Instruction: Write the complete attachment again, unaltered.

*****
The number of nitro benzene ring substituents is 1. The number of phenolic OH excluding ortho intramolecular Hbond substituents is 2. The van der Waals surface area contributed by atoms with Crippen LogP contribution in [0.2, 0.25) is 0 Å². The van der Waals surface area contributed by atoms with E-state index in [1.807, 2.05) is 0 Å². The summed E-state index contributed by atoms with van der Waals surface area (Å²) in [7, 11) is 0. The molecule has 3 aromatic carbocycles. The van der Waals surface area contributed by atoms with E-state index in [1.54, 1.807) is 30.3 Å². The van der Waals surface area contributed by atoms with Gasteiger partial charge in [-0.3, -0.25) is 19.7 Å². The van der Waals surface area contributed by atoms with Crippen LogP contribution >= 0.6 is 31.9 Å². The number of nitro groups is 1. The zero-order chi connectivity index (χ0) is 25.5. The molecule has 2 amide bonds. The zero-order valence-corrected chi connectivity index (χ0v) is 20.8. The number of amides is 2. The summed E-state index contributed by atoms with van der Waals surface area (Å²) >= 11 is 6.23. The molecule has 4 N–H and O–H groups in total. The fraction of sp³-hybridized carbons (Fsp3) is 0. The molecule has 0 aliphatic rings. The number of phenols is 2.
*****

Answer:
The number of nitro benzene ring substituents is 1. The number of phenolic OH excluding ortho intramolecular Hbond substituents is 2. The van der Waals surface area contributed by atoms with Crippen LogP contribution in [0.2, 0.25) is 0 Å². The van der Waals surface area contributed by atoms with E-state index in [1.807, 2.05) is 0 Å². The summed E-state index contributed by atoms with van der Waals surface area (Å²) in [7, 11) is 0. The molecule has 3 aromatic carbocycles. The van der Waals surface area contributed by atoms with E-state index in [1.54, 1.807) is 30.3 Å². The van der Waals surface area contributed by atoms with Gasteiger partial charge in [-0.3, -0.25) is 19.7 Å². The van der Waals surface area contributed by atoms with Crippen LogP contribution >= 0.6 is 31.9 Å². The number of nitro groups is 1. The zero-order chi connectivity index (χ0) is 25.5. The molecule has 2 amide bonds. The zero-order valence-corrected chi connectivity index (χ0v) is 20.8. The number of amides is 2. The summed E-state index contributed by atoms with van der Waals surface area (Å²) >= 11 is 6.23. The molecule has 4 N–H and O–H groups in total. The fraction of sp³-hybridized carbons (Fsp3) is 0. The molecule has 0 aliphatic rings. The number of phenols is 2.